Mantle structure and composition to 800-km depth beneath southern Africa and surrounding oceans from broadband body waves
PublisherElsevier Science Ltd. www.elsevier.com/locate/lithos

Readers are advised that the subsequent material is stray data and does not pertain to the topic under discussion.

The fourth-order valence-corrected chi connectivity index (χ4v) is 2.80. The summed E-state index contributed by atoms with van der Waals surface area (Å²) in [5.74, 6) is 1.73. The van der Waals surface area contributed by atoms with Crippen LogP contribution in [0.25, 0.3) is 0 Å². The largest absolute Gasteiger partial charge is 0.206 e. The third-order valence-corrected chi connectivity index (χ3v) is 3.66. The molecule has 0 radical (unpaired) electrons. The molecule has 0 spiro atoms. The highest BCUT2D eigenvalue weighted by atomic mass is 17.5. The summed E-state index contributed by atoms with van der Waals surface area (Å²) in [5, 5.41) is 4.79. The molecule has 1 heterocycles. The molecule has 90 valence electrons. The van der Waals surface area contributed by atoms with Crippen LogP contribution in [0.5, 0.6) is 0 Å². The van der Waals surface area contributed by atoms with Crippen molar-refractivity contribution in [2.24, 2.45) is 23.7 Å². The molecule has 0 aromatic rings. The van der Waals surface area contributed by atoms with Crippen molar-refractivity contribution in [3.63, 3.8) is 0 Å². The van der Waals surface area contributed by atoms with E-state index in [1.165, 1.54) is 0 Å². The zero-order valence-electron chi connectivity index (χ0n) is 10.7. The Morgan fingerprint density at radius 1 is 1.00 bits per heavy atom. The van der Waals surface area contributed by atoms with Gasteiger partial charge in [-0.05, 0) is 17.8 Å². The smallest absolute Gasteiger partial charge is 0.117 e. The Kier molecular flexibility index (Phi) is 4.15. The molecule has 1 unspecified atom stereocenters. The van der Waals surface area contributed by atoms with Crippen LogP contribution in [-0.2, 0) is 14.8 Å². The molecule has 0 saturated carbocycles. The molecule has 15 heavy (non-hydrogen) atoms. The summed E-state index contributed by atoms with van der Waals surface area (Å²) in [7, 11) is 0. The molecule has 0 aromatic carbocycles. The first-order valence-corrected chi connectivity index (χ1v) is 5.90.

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Average one-dimensional P and S wavespeed models from the surface to depths of 800 km were derived for the southern African region using travel times and waveforms from earthquakes recorded at stations of the Kaapvaal and South African seismic networks. The Herglotz–Wiechert method combined with ray tracing was used to derive a preliminary P wavespeed model, followed by refinements using phase-weighted stacking and synthetic seismograms to yield the final model. Travel times combined with ray tracing were used to derive the S wavespeed model, which was also refined using phase-weighted stacking and synthetic seismograms. The presence of a high wavespeed upper mantle lid in the S model overlying a low wavespeed zone (LWZ) around 210- to - 345-km depth that is not observed in the P wavespeed model was inferred. The 410-km discontinuity shows similar characteristics to that in other continental regions, but occurs slightly deeper at 420 km. Depletion of iron and/or enrichment in aluminium relative to other regions are the preferred explanation, since the P wavespeeds throughout the transition zone are slightly higher than average. The average S wavespeed structure beneath southern Africa within and below the transition zone is similar to that of the IASP91 model. There is no evidence for discontinuity at 520-km depth. The 660-km discontinuity also appears to be slightly deeper than average (668 km), although the estimated thickness of the transition zone is 248 km, similar to the global average of 241 km. The small size of the 660-km discontinuity for P waves, compared with many other regions, suggests that interpretation of the discontinuity as the transformation of spinel to perovskite and magnesiowu¨ stite may require modification. Alternative explanations include the presence of garnetite-rich material or ilmenite-forming phase transformations above the 660-km discontinuity, and the garnet– perovskite transformation as the discontinuity.